51. Mr. Mukherjee on the other hand contended that the conception relating ' just and equitable' ground for winding up have received shape over years. Far from there being an erosion, the statutory provisions indicate adherence to such accepted norms. Section 13 provides the requirements with respect to memorandum of association and under Sub-clause (d) of Sub-section (1), the memorandum shall state the main objects to be pursued by the company and objects incidental or ancillary to the attainment of such objects. The memorandum shall also state other objects not included as main objects or objects incidental or ancillary thereto. It is thus obvious that even if main objects or those incidental or ancillary thereto, for which the company is incorporated, disappear and there are other objects in the memorandum, the court will take into consideration if such other business could be and is being conveniently carried on keeping in view the interest of shareholders and creditors. Before passing a winding-up order the court will obviously take into account all attending circumstances, as is inevitable in a discretionary order, including a consideration of equity and fairness as also social welfare.
52. The question then resqlves to the interpretation of the memorandum of association of the company to find out if the company was incorporated for a particular object only. If so, in view of the disappearance of such business as in the case before us, the court has no other alternative but to pass an order for winding up. If, however, there be other objects, as important as the main object, of the company, the principle laid down in Kitson's case  1 All ER 435 (CA) may be followed and the court may decline to wind up the company. Even if there be other objects not included as main objects of the company or as incidental or ancillary thereto, in view of the provisions of Clause (d)(ii) of Section 13(1) warranting inclusion of other objects in the memorandum, mere disappearance of the main objects, in our opinion, will not prevent the company from carrying on such other objects unless there be good grounds for winding up the company authorised by law.
53. On examination of the memorandum of the association of the respondent-company there can be no doubt that the main object of the company was to run the railway as public transport between Burdwan and Cutwa. In fact, the agreement provided that, so long as the agreement to run the railway continued to be in force, the company could not undertake any other business which by implication meant that there was no prohibition to carry on other business if the specific business of running the railway between the two places named became non-existent. The other businesses referred to Sub-clauses (d), (e) and (f) which are relevant, while other sub-clauses refer to powers of the company, all centre round railway. Sub-clause (e) is the only clause which contains provisions for carrying on business of tramway, railway, omnibus and van proprietors, and carriers of goods and passengers. These businesses appear to us to be incidental to the railway business and not independent business as contended by the company, as railways have also to take assistance of other modes of transport on occasions while engaged in the business of public transport and railways are inevitably mentioned in Sub-clauses (j), (k), and (1).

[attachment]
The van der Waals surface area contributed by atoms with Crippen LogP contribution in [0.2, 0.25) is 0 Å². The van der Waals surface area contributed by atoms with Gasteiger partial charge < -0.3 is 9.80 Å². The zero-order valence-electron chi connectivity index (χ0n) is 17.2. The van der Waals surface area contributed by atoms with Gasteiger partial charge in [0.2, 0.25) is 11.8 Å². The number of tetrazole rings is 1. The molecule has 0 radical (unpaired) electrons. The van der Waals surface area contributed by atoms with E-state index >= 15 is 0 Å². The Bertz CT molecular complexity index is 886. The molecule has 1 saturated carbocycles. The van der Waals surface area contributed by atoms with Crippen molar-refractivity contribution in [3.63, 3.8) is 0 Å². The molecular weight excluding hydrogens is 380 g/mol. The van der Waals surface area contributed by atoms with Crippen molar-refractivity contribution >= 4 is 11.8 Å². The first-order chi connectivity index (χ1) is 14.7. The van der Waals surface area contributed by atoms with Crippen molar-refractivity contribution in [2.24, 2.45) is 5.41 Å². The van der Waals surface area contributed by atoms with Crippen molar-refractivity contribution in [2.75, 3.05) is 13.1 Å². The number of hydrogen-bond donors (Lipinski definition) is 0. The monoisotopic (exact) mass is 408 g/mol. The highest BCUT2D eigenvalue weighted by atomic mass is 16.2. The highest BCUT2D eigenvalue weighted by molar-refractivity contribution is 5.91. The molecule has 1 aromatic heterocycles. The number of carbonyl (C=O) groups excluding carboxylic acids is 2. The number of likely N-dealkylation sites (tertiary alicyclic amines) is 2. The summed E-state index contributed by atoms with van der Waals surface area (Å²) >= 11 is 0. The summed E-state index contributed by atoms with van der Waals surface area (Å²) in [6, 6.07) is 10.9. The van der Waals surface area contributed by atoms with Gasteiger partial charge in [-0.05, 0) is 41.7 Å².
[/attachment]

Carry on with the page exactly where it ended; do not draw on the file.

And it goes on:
54. Even if it is accepted that the company is entitled to carry on only other railway business on the acquisition or taking over of the railway business in 1966, no such business has been undertaken by the company during the material time nor any steps had been taken to start such business. It is also a fact to be taken into account that the railways on all major routes for a long time had been taken over and run by the Central Government. For railways in small gauges there may be some railways still run by private sector but there is no possibility in the absence of any material to indicate that it is still possible to carry on the railway business elsewhere. In this situation it appears that there is no escape from the position that while the subject-matter of the company as disclosed in its name is gone, the object for which the company was incorporated had substantially failed and it is no longer possible to carry on the business of railways. The substratum of the company is, therefore, gone which accordingly renders it just and equitable to wind up the company.
55. As to the contention that the Registrar should not be permitted to dislocate the business carried on erstwhile by the company and create unemployment thereby against social interest, it is to be noted that while its last wage bill disclosed is Rs. 600 for 1970-71, the company had indulged in ultra vires business during this long period thereby frittering away the cash of the company, admittedly to a considerable and major extent even if its statement of recovery is believed. Further, the company has not produced before this court, in spite of requisition, the balance-sheets and profit and loss accounts over all these years from April 1, 1970, for which there can be no defence. The court accordingly is deprived of an opportunity to assess the financial position of the company and even on equitable and in social interest, there could be no extenuating circumstances to use the discretion in favour of the company if it was possible to do so. In this state of affairs there is obviously no scope for use of any discretion in favour of the company.
56. The appeal accordingly is allowed and the judgment and order under appeal are set aside. The winding-up petition is admitted. We direct advertisements once in the Calcutta Gazette, once in the Statesman and once in Basumati. There will be no advertisement for one week. The petition is returnable before the learned company judge eight weeks hence.
57. There will be no order for costs in the circumstances.
Sankar Prasad Mitra, C.J.
58. I agree.